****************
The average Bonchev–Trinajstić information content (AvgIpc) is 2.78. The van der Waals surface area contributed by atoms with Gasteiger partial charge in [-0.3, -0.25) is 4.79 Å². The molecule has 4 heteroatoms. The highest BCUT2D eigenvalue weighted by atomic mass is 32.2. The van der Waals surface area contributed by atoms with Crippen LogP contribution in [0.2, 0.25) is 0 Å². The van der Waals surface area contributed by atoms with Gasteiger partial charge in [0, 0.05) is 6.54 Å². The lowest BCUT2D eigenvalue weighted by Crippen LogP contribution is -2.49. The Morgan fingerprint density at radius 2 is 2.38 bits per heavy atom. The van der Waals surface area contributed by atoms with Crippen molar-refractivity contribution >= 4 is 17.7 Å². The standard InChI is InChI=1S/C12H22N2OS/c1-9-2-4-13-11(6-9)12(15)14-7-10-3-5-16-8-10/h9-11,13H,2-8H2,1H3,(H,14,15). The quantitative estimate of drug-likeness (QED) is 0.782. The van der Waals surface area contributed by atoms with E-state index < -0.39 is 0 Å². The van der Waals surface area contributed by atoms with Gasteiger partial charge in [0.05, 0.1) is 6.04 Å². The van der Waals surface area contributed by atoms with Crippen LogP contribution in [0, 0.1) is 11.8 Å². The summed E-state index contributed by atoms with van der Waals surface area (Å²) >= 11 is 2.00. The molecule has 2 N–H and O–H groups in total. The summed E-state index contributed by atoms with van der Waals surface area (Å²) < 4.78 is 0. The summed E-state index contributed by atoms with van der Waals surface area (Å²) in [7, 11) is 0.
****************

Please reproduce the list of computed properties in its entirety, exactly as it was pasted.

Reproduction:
The average Bonchev–Trinajstić information content (AvgIpc) is 2.78. The van der Waals surface area contributed by atoms with Gasteiger partial charge in [-0.3, -0.25) is 4.79 Å². The molecule has 4 heteroatoms. The highest BCUT2D eigenvalue weighted by atomic mass is 32.2. The van der Waals surface area contributed by atoms with Crippen LogP contribution in [0.2, 0.25) is 0 Å². The van der Waals surface area contributed by atoms with Gasteiger partial charge in [0, 0.05) is 6.54 Å². The lowest BCUT2D eigenvalue weighted by Crippen LogP contribution is -2.49. The Morgan fingerprint density at radius 2 is 2.38 bits per heavy atom. The van der Waals surface area contributed by atoms with Crippen molar-refractivity contribution >= 4 is 17.7 Å². The standard InChI is InChI=1S/C12H22N2OS/c1-9-2-4-13-11(6-9)12(15)14-7-10-3-5-16-8-10/h9-11,13H,2-8H2,1H3,(H,14,15). The quantitative estimate of drug-likeness (QED) is 0.782. The van der Waals surface area contributed by atoms with E-state index < -0.39 is 0 Å². The van der Waals surface area contributed by atoms with Gasteiger partial charge in [0.05, 0.1) is 6.04 Å². The van der Waals surface area contributed by atoms with Crippen LogP contribution in [0, 0.1) is 11.8 Å². The summed E-state index contributed by atoms with van der Waals surface area (Å²) >= 11 is 2.00. The molecule has 2 N–H and O–H groups in total. The summed E-state index contributed by atoms with van der Waals surface area (Å²) < 4.78 is 0. The summed E-state index contributed by atoms with van der Waals surface area (Å²) in [7, 11) is 0.